Saturday, October 19, 2013

31 Days, Day 20 - DIY: Burlap Headboard

Once a upon a time, my little brother lived in the room....can we just say EW...because that's the only way to describe what the room looked like at that time. I'll let you imagine that for a second....

Ok, done? Now that he's all moved out, we have a legit guest room...only problem was that we had nothing except the mattress and bed frame left in the room. We're slowly but surely making headway towards a crisp and clean, inviting room for our guests, but the bedding was the most important first step.

Today I'd like to share the headboard with ya'll. It's really made a huge difference in setting the tone for the room and making the bed look like it actually belongs on the wall. So let's begin by breaking down the tools and materials needed:

1x2 boards cut to desired length (more on that below)
"L" brackets - 4 of these bad boys
screw driver (you can use a drill if you feel so inclined)
staple gun
upholstery tacks 

1. Measure your bed - this is a full size bed, and I wanted the headboard to stick out a little bit so I added a few inches to my measurement for a width of 60". Then I eyeballed approximately how high I wanted the headboard to be and came up with 40". The headboard doesn't go all the way to the floor, the bottom of it comes to about the bottom of the mattress, just above the box spring. But again, it's really up to you and the size of your bed.

2. Take those measurements to The Home Depot, or wherever you will pick up your 1x2's. I chose this size because it's cheap ($.75 for a 6' length) and it's light which makes hanging easy. Have the nice man at The Home Depot cut your wood to length - I had 2 pieces 60" long, and 2 pieces 38" long - so the final dimensions of the rectangle you'll make in the next step ends up being 40x60"...make sense?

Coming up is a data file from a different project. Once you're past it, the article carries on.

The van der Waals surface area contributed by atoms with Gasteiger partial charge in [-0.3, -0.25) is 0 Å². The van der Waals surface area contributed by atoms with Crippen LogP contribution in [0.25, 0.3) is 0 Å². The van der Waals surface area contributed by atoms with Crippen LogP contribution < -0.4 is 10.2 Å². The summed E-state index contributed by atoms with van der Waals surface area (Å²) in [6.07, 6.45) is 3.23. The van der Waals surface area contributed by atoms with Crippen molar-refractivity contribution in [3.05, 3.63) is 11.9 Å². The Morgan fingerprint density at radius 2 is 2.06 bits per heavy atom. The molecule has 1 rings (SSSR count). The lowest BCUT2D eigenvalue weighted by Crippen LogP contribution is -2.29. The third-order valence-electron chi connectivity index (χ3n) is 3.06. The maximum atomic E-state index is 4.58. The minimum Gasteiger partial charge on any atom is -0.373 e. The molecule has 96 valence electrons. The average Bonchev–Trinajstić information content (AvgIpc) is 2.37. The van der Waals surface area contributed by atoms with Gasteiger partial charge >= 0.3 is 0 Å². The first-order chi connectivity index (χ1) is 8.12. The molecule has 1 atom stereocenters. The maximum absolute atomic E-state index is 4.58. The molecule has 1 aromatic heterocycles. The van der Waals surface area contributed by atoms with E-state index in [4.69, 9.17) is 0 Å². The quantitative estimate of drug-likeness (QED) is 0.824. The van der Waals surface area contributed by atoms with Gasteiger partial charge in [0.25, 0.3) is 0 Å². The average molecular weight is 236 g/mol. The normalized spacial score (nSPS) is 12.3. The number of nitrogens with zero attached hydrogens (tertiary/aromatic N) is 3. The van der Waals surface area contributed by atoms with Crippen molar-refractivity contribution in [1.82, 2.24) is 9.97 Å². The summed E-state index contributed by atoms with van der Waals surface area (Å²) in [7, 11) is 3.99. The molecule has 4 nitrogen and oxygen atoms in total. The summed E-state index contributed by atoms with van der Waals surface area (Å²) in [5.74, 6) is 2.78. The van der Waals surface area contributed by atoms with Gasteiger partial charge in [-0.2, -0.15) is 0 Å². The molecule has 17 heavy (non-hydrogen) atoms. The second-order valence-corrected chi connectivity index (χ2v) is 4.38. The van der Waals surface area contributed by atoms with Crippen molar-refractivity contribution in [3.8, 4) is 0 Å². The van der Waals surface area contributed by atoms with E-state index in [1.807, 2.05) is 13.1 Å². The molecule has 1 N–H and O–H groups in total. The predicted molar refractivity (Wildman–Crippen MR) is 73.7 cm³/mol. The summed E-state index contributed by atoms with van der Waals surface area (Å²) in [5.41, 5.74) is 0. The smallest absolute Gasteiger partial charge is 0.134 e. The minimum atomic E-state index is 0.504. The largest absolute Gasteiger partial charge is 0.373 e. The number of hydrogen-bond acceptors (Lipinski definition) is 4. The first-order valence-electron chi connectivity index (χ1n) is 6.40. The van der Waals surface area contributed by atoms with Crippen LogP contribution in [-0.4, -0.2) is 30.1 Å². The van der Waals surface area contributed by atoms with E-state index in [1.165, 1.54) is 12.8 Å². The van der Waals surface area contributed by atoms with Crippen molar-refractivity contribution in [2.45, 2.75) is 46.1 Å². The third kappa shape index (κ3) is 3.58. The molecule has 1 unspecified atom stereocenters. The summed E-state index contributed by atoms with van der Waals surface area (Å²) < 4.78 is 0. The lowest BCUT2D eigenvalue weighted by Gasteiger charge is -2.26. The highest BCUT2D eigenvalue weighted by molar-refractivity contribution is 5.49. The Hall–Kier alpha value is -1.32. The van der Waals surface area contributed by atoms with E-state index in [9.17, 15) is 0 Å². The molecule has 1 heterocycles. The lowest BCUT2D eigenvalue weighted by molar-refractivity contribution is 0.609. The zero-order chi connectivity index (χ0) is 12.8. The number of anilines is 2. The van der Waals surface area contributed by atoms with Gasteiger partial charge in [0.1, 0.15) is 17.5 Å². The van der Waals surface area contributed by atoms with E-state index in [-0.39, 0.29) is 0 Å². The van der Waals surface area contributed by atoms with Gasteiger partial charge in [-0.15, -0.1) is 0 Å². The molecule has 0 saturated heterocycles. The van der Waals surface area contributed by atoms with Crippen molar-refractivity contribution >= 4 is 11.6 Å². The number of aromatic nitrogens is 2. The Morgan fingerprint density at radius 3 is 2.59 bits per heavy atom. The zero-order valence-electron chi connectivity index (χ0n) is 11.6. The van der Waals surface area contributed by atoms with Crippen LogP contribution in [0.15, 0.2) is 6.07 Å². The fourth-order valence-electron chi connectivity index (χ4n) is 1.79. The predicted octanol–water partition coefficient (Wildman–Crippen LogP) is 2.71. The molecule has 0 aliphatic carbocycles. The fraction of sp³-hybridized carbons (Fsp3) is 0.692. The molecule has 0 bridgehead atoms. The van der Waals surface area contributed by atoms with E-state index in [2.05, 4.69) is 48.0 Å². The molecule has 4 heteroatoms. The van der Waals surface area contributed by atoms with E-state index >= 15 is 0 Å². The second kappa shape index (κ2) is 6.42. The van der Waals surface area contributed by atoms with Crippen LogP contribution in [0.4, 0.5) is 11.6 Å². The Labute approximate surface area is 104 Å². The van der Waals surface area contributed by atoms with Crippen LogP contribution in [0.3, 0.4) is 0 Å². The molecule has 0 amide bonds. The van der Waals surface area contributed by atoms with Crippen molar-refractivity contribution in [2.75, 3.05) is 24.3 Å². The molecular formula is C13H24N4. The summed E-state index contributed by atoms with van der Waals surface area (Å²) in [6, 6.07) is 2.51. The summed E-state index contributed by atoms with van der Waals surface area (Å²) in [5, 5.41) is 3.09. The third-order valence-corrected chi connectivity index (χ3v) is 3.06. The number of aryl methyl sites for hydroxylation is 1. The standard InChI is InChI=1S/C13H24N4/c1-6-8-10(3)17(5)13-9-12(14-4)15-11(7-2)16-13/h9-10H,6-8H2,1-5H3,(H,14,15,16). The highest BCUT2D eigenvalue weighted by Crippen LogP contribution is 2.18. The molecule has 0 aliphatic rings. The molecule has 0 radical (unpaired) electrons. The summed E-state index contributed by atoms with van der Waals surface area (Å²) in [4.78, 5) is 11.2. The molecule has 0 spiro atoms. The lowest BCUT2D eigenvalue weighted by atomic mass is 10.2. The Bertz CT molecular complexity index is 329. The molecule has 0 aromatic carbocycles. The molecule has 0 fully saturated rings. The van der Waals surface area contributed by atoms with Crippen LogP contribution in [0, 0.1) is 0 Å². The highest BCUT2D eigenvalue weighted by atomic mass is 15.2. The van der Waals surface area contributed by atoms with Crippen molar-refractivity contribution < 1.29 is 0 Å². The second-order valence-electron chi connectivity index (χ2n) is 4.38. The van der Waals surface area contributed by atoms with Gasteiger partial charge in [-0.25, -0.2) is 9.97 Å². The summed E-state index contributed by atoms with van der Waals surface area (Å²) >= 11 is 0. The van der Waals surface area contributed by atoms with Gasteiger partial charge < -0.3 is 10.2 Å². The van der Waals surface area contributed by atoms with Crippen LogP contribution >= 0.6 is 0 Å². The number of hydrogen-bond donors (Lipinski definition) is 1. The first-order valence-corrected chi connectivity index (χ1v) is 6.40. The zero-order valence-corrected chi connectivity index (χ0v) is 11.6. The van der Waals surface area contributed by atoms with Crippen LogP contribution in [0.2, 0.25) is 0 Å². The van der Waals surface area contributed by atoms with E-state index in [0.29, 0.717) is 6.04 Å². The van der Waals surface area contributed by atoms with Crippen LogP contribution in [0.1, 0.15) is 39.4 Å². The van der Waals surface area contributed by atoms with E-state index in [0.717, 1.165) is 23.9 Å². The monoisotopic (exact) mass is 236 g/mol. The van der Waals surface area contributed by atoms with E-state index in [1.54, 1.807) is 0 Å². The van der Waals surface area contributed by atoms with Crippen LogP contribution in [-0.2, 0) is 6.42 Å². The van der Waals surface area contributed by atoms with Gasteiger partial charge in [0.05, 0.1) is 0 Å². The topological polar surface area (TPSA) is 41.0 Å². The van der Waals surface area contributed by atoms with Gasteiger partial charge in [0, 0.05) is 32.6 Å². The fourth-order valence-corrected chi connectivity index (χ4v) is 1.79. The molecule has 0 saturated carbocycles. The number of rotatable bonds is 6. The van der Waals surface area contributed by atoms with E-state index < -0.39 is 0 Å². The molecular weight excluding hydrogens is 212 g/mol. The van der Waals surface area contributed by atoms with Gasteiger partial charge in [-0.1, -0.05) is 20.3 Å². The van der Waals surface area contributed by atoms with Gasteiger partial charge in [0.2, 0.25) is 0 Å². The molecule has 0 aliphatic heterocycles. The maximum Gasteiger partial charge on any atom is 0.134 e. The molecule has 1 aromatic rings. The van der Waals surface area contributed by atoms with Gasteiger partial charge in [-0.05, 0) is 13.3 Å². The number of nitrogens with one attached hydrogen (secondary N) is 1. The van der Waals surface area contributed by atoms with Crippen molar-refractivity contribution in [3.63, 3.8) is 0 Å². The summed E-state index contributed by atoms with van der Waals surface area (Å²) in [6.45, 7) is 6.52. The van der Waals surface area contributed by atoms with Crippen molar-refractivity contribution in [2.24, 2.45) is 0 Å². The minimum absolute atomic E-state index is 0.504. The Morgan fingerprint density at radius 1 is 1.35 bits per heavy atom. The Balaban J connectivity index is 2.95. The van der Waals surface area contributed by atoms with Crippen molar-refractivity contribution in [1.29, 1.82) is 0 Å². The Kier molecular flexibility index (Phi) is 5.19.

3. Lay out your pieces and if you feel inclined, use a right angle to be sure you have a strong 90 degrees in each corner....I did not do this, and it's fine. (Sorry for the spelling error above...*brackets)

4. Put your "L" brackets in place and screw them in. I did 2 screws on each corner before going back to the the next 2.

5. Lay out your first layer of batting (I did two layers to ensure a soft edge). Turn your frame that you jsut created over so that the "L" brackets are facing the ground, make sure to have enough batting around the edges to begin stapling. 

6. Use your staple gun to secure two opposite sides of your batting - this step doesn't have to be perfect, just be sure there are no saggy wrinkly spots in the center of your frame - pull it fairly tight. 

7. Do the other set of sides - you should have 4 staples total at this point - just to hold everything in place. 

8. Continue stapling until the batting is tight around all edges. Then, repeat steps 5-8 with your second layer of batting.

9. Trim the extra batting, and get ready for the fun part!

10. Depending on big you want your weave pattern to be will determine how many strips of burlap you'll need to cut. I chose to do my 5" wide which meant I needed 12 strips one direction and 8 for the other. I cut the strips about 4" longer than necessary to ensure I had enough to staple over the back. So that's 12 strips 48" long, and 8 strips 68" long. I also cut 2 extras of each length just in case.

11. At this point I was getting excited about the finished product and forgot to take pictures, but you'll want to take your short strips (my 12 strips that are 48" long) and staple them along the long side of yor frame. Make sure to leave enough to staple both edges.

12. Once the those are secure, begin weaving your long strips over/under until you end up with something like the photos below.

13. Once you've woven your heart out, you'll want to start stapling again. Starting with your long piece closest to the stapled short pieces, staple on side then tighten up your weave by pulling everything tight as you move across  the headboard, when you get to the other side, staple it tight. And move on to the next strip. 

14. When you get to the final strip, pull everything as tight as you can and staple all the end pieces around all four edges until the entire headboard is clean and tight. 

15. This is the final step, and it's not mandatory, but I think it adds a great finished look. Mark around the perimeter of the headboard, about 3/4" away from the edge, every 1" with a pen. Hammer in your upholstery tacks and admire your work!

Lastly, there are mutliple methods that can be used to hang your new masterpiece, I had my hubby remove two tacks and drill the headboard right into the wall where I wanted it, then I replaced the tacks to cover the screws. Easy peasy.

Here is how we started the room, and where we are now:

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